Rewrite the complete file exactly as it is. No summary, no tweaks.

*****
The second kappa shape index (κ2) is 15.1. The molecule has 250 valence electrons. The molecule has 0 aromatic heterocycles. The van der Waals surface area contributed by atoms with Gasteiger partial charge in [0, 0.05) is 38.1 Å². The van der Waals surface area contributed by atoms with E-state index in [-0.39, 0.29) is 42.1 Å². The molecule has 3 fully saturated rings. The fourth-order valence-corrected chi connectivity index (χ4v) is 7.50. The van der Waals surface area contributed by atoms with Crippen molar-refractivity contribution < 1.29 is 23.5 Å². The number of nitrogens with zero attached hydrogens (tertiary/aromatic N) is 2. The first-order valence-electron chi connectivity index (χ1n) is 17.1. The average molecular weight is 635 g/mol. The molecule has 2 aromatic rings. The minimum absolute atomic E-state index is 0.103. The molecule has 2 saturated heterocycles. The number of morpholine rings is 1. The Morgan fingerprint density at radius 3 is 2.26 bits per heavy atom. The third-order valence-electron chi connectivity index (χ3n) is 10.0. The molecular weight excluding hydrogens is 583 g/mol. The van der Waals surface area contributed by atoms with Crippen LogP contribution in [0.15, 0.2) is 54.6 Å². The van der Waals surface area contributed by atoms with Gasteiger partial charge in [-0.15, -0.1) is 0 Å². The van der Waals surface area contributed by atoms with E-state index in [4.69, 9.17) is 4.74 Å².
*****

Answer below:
The second kappa shape index (κ2) is 15.1. The molecule has 250 valence electrons. The molecule has 0 aromatic heterocycles. The van der Waals surface area contributed by atoms with Gasteiger partial charge in [0, 0.05) is 38.1 Å². The van der Waals surface area contributed by atoms with E-state index in [-0.39, 0.29) is 42.1 Å². The molecule has 3 fully saturated rings. The fourth-order valence-corrected chi connectivity index (χ4v) is 7.50. The van der Waals surface area contributed by atoms with Crippen molar-refractivity contribution < 1.29 is 23.5 Å². The number of nitrogens with zero attached hydrogens (tertiary/aromatic N) is 2. The first-order valence-electron chi connectivity index (χ1n) is 17.1. The average molecular weight is 635 g/mol. The molecule has 2 aromatic rings. The minimum absolute atomic E-state index is 0.103. The molecule has 2 saturated heterocycles. The number of morpholine rings is 1. The Morgan fingerprint density at radius 3 is 2.26 bits per heavy atom. The third-order valence-electron chi connectivity index (χ3n) is 10.0. The molecular weight excluding hydrogens is 583 g/mol. The van der Waals surface area contributed by atoms with Crippen LogP contribution in [0.15, 0.2) is 54.6 Å². The van der Waals surface area contributed by atoms with Gasteiger partial charge in [-0.15, -0.1) is 0 Å². The van der Waals surface area contributed by atoms with E-state index in [4.69, 9.17) is 4.74 Å².